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Science News | Science Current Events | Brightsurf | November 05, 2018


New material cleans and splits water
Researchers at EPFL's Institute of Chemical Sciences and Engineering have developed a photocatalytic system based on a material in the class of metal-organic frameworks.
People in Canada have good health, are living longer: Global Burden of Disease Study trends
Data from the Global Burden of Disease Study shows that the overall health of Canadians is good and is consistent with other similar countries, and people are living longer with diseases, according to a study in CMAJ (Canadian Medical Association Journal).
Resiliency in NICU parents may be linked to lower depression and anxiety
Parents of vulnerable newborns in neonatal intensive care units (NICUs) who feel less resilient may experience more symptoms of psychological distress, including depression and anxiety.
Rutgers researchers advance stem cell therapy with biodegradable scaffold
Rutgers scientists have created a tiny, biodegradable scaffold to transplant stem cells and deliver drugs, which may help treat Alzheimer's and Parkinson's diseases, aging brain degeneration, spinal cord injuries and traumatic brain injuries.
Just one energy drink may hurt blood vessel function
Young, healthy adults experienced notably diminished blood vessel function soon after consuming one energy drink, according to preliminary research from a small study to be presented in Chicago at the American Heart Association's Scientific Sessions 2018, a premier global exchange of the latest advances in cardiovascular science for researchers and clinicians.
Adolescent brain development impacts mental health, substance use
Advances in understanding adolescent brain development may aid future treatments of mental illness and alcohol and substance use disorders.
Among college students, mental health diagnosis and treatment are up, stigma is down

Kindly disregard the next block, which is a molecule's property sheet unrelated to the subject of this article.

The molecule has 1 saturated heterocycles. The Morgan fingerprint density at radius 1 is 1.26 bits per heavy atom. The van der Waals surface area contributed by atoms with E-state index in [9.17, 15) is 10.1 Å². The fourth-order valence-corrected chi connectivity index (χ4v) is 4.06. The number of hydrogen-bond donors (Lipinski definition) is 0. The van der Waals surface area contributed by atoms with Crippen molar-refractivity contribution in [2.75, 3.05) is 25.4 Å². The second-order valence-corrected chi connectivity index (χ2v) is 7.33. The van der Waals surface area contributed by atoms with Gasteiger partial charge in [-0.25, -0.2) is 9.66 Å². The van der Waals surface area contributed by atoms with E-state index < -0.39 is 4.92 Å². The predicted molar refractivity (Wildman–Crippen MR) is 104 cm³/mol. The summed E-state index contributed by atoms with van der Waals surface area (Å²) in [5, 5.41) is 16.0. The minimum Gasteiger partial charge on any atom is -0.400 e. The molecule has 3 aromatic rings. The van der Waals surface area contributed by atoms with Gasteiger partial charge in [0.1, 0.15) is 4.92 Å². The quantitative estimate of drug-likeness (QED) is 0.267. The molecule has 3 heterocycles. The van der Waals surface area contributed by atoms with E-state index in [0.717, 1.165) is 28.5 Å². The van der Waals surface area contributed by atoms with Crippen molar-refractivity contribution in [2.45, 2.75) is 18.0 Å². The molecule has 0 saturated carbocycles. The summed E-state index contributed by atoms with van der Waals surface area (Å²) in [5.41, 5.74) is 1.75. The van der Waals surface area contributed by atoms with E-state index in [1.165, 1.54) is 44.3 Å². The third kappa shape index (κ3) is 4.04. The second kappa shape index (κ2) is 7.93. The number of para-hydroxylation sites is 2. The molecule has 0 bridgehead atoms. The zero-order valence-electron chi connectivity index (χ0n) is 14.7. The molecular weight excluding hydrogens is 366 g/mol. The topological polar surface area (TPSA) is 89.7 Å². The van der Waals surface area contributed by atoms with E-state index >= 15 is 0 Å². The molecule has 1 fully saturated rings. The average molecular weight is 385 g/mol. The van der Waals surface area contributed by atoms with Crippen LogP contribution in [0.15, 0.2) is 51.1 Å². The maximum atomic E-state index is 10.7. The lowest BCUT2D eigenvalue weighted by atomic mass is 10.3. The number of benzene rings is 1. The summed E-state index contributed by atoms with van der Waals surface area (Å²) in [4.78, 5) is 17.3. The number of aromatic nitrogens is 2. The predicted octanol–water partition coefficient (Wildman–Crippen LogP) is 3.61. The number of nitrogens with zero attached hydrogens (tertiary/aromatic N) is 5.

Mental health diagnoses and treatment of college students increased substantially between 2007 and 2017.
Alcohol industry health campaigns miss the mark by a longshot
Far from confirming industry claims that they can 'do good' with corporate campaigns, the findings suggest that the public health benefits are likely to be minimal.
College education aids in proper use of dietary supplements among young adults
Young adults who are educated about dietary supplements in college are more likely to use them appropriately, according to new research from Binghamton University, State University at New York.
Breast cancer cells become invasive by changing their identity
Researchers from Karolinska Institutet in Sweden have identified a protein that determines the identity and invasive properties of breast cancer cells.
Meditation: An effective new therapy to reduce eye pressure in primary open-angle glaucoma
A new era in the management of glaucoma is ushered in by a landmark study published in the Journal of Glaucoma, Official Journal of the World Glaucoma Association.
Happy childhood memories linked to better health later in life
People who have fond memories of childhood, specifically their relationships with their parents, tend to have better health, less depression and fewer chronic illnesses as older adults, according to research published by the American Psychological Association.
Stroke survivors and those at risk urged to focus on yoga and tai chi
One of Australia's biggest health issues could be checked if more people took up yoga or tai chi and reduced their blood pressure, an Australian study has found.
Researchers uncover gene that regulates fat accumulation and obesity